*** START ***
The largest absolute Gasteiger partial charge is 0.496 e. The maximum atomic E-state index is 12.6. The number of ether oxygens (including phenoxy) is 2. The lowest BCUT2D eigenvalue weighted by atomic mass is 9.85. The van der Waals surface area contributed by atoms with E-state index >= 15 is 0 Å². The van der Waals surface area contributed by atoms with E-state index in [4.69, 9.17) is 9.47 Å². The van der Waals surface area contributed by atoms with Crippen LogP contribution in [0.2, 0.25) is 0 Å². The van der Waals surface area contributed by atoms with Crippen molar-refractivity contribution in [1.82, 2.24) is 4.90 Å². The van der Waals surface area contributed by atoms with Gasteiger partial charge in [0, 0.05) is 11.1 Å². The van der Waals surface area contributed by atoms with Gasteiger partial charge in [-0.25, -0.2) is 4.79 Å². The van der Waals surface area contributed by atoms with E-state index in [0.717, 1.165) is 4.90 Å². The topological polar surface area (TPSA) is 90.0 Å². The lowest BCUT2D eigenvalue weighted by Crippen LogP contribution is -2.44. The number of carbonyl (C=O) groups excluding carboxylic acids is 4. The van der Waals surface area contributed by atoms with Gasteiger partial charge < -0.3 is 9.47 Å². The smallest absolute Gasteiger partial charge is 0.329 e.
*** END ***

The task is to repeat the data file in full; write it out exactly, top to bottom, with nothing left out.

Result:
The largest absolute Gasteiger partial charge is 0.496 e. The maximum atomic E-state index is 12.6. The number of ether oxygens (including phenoxy) is 2. The lowest BCUT2D eigenvalue weighted by atomic mass is 9.85. The van der Waals surface area contributed by atoms with E-state index >= 15 is 0 Å². The van der Waals surface area contributed by atoms with E-state index in [4.69, 9.17) is 9.47 Å². The van der Waals surface area contributed by atoms with Crippen LogP contribution in [0.2, 0.25) is 0 Å². The van der Waals surface area contributed by atoms with Crippen molar-refractivity contribution in [1.82, 2.24) is 4.90 Å². The van der Waals surface area contributed by atoms with Gasteiger partial charge in [0, 0.05) is 11.1 Å². The van der Waals surface area contributed by atoms with Gasteiger partial charge in [-0.25, -0.2) is 4.79 Å². The van der Waals surface area contributed by atoms with E-state index in [0.717, 1.165) is 4.90 Å². The topological polar surface area (TPSA) is 90.0 Å². The lowest BCUT2D eigenvalue weighted by Crippen LogP contribution is -2.44. The number of carbonyl (C=O) groups excluding carboxylic acids is 4. The van der Waals surface area contributed by atoms with Gasteiger partial charge < -0.3 is 9.47 Å². The smallest absolute Gasteiger partial charge is 0.329 e.